The Difference A Year (of asking for help) Can Make
*Credit for all photos to the talented JoEllen Moths ~ joellenann.com.*
Tears fall as I pull away from Isaac’s school, Maia in the backseat. I don’t want her to know I’m crying.
I silently beseech God on behalf of my boy, who I’ve left at school sobbing, begging me not to leave. He’s sitting with the gals in the front office, terrified to go to class. They’ll try to calm him down, eventually get him to class. They’ll call me after a while if it doesn’t work out.
I know it won’t. The calls are coming every day.
Isaac’s spiking school anxiety was a heavy weight, but it was only one piece of a rapidly enlarging avalanche of struggles. All his autism-related symptoms were off-the-charts challenging at home and school; his all-around mental health was tanking; Maia’s special-needs-related challenges were daily — no, hourly — bringing us all to our end; Stan and I were so wrung out that “depression” and “exhaustion” seem utterly inadequate attempts at describing our state of being in those days.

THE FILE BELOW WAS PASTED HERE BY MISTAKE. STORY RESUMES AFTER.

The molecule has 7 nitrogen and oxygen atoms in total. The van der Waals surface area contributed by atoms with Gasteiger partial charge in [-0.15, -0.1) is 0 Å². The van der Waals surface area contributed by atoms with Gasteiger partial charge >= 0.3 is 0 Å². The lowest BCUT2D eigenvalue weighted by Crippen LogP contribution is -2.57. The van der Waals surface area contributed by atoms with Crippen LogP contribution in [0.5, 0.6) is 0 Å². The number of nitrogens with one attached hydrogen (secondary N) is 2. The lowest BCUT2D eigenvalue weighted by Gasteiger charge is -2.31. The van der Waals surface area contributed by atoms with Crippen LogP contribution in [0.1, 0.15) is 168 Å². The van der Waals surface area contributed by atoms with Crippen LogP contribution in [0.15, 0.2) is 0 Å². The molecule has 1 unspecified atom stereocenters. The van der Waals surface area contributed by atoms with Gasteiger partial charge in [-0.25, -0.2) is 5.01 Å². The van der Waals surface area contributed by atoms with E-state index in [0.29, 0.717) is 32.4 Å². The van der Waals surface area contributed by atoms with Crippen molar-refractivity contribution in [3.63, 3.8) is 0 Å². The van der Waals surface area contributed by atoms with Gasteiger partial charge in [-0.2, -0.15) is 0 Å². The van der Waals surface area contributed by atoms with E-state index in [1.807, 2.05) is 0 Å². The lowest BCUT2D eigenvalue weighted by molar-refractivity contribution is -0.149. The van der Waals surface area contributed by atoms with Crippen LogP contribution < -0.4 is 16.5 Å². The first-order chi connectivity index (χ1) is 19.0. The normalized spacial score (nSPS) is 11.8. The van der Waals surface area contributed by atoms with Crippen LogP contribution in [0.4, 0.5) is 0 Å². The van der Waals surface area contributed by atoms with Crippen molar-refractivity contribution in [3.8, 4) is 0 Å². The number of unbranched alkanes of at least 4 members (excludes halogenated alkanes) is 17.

Morning after morning I woke up instantly overwhelmed, doubting my ability to get out of bed, to do the day before me. I was beyond drained at every level.
In my entire life, I have never experienced depression so debilitating (nor, really, had I experienced it at all, prior to my kiddos’ special needs becoming ultra-apparent starting in 2015).
Yet I didn’t fully realize then the extent to which I had shut down inside:
I didn’t want to be with friends. Didn’t want to cook or offer hospitality. Had minimal desire to care for others’ souls. If you know me, you know that while I’m an introvert, the absence of those passions is completely not who I am. But I straight-up did not have anything left.